humility

In meditative prayer, one thinks and speaks not only with the mind and lips, but in a certain sense with one's whole being... All good meditative prayer is a conversation of our entire self to God.

It is both dangerous and easy to hate man as he is because he is not what he ought to be. If we do not first respect what he is we will never suffer him to become what he ought to be: In our impatience we do away with him altogether.

It takes more courage than we imagine to be perfectly simple with other men. Our frankness is often spoiled by a hidden barbarity, born of fear. False sincerity has much to say, because it is afraid. True candor can afford to be silent. It does not need to face an anticipated attack. Anything it may have to defend can be defended with perfect simplicity.

One of the first things to learn if you want to be a contemplative is to mind your own business. Nothing is more suspicious, in a man who seems holy, than an impatient desire to reform other men.

Paradoxically, I have found peace because I have always been dissatisfied. My moments of depression and despair turn out to be renewals, new beginnings. If I were once to settle down and be satisfied with the surface of life, with its divisions and its cliches, it would be time to call in the undertaker... So, then, this dissatisfaction which sometimes used to worry me and has certainly, I know, worried others, has helped me in fact to move freely and even gaily with the stream of life.

Reality is to be sought not in division but in unity, for we are “members one of another.”

We must begin by frankly admitting that the first place in which to go looking for the world is not outside us but in ourselves. We are the world. In the deepest ground of our being we remain in metaphysical contact with the whole of that creation in which we are only small parts. Through our senses and our minds, our loves, needs, and desires, we are implicated, without possibility of evasion, in this world of matter and of men, of things and of persons, which not only affect us and change our lives but are also affected and changed by us…The question, then, is not to speculate about how we are to contact the world – as if we were somehow in outer space – but how to validate our relationship, give it a fully honest and human significance, and make it truly productive and worthwhile for our world.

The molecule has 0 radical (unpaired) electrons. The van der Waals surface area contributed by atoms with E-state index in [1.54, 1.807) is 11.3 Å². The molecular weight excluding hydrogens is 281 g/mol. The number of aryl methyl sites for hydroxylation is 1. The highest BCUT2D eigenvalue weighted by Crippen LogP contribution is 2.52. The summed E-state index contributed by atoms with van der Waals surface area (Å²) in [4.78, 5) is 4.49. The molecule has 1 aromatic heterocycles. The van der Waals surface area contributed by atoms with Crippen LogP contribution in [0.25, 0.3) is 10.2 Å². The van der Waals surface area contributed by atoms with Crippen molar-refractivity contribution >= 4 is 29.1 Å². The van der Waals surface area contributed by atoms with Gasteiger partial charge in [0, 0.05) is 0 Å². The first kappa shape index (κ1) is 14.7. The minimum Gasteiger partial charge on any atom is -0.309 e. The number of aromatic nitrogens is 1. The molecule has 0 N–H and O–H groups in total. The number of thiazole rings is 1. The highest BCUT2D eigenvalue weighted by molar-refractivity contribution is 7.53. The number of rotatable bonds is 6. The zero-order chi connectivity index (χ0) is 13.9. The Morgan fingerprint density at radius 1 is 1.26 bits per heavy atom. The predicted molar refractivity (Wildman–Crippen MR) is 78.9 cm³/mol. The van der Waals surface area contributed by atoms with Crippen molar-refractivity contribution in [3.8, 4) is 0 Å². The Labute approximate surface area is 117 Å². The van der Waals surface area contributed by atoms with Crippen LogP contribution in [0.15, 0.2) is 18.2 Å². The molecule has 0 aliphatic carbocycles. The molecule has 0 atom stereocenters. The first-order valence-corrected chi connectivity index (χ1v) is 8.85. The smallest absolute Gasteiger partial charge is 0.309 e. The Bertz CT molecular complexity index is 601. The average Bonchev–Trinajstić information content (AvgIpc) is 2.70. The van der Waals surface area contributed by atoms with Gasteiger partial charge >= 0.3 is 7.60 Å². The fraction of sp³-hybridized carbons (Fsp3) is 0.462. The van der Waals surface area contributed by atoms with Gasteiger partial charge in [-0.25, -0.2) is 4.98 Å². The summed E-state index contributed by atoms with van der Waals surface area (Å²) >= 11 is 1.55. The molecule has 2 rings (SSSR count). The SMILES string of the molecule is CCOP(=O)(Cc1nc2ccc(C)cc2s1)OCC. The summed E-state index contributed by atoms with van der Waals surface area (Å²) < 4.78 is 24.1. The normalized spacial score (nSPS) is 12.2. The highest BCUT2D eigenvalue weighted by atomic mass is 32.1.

I heard an Angel singing
When the day was springing:
‘Mercy, Pity, Peace
Is the world’s release.’

Thus he sang all day
Over the new-mown hay,
Till the sun went down,
And haycocks lookèd brown.

I heard a Devil curse
Over the heath and the furze:
‘Mercy could be no more
If there was nobody poor,

‘And Pity no more could be,
If all were as happy as we.’
At his curse the sun went down,
And the heavens gave a frown.

[Down pour’d the heavy rain
Over the new reap’d grain;
And Misery’s increase
Is Mercy, Pity, Peace.]

Song of the Sinless Soul -

‘Come forth, O Vala! from the grass and from the silent dew;
Rise from the dews of death, for the Eternal Man is risen!’

She rises among flowers and looks toward the eastern clearness;
She walks, yea runs—her feet are wing’d—on the tops of the bending grass;
Her garments rejoice in the vocal wind, and her hair glistens with dew.

She answer’d thus: ‘Whose voice is this in the voice of the nourishing air,
In the spirit of the morning, awaking the Soul from its grassy bed?
Where dost thou dwell? for it is thee I seek, and but for thee
I must have slept eternally, nor have felt the dew of thy morning.
Look how the opening dawn advances with vocal harmony!
Look how the beams foreshow the rising of some glorious power!
The Sun is thine; he goeth forth in his majestic brightness.